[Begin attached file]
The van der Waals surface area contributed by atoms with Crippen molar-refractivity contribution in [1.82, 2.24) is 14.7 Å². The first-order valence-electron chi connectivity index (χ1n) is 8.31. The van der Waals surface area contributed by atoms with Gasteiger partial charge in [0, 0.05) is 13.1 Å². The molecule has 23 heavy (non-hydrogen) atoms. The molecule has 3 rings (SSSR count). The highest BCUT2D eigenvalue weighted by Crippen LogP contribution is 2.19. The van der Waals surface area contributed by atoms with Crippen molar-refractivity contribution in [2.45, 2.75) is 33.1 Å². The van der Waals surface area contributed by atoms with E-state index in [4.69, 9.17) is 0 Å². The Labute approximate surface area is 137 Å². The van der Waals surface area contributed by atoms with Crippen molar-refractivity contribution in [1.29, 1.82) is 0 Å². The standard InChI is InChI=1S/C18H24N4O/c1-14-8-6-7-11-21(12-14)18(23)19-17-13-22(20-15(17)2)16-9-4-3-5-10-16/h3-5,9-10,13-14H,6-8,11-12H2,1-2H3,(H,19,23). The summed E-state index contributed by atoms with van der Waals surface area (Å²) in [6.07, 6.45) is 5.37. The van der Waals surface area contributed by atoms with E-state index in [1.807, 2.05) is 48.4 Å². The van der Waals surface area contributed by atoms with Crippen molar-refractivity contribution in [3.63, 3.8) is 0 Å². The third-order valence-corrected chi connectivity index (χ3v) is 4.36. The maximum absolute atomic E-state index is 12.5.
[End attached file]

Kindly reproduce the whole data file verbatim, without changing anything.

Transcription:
The van der Waals surface area contributed by atoms with Crippen molar-refractivity contribution in [1.82, 2.24) is 14.7 Å². The first-order valence-electron chi connectivity index (χ1n) is 8.31. The van der Waals surface area contributed by atoms with Gasteiger partial charge in [0, 0.05) is 13.1 Å². The molecule has 23 heavy (non-hydrogen) atoms. The molecule has 3 rings (SSSR count). The highest BCUT2D eigenvalue weighted by Crippen LogP contribution is 2.19. The van der Waals surface area contributed by atoms with Crippen molar-refractivity contribution in [2.45, 2.75) is 33.1 Å². The van der Waals surface area contributed by atoms with E-state index in [4.69, 9.17) is 0 Å². The Labute approximate surface area is 137 Å². The van der Waals surface area contributed by atoms with Crippen molar-refractivity contribution in [1.29, 1.82) is 0 Å². The standard InChI is InChI=1S/C18H24N4O/c1-14-8-6-7-11-21(12-14)18(23)19-17-13-22(20-15(17)2)16-9-4-3-5-10-16/h3-5,9-10,13-14H,6-8,11-12H2,1-2H3,(H,19,23). The summed E-state index contributed by atoms with van der Waals surface area (Å²) in [6.07, 6.45) is 5.37. The van der Waals surface area contributed by atoms with E-state index in [1.807, 2.05) is 48.4 Å². The van der Waals surface area contributed by atoms with Crippen molar-refractivity contribution in [3.63, 3.8) is 0 Å². The third-order valence-corrected chi connectivity index (χ3v) is 4.36. The maximum absolute atomic E-state index is 12.5.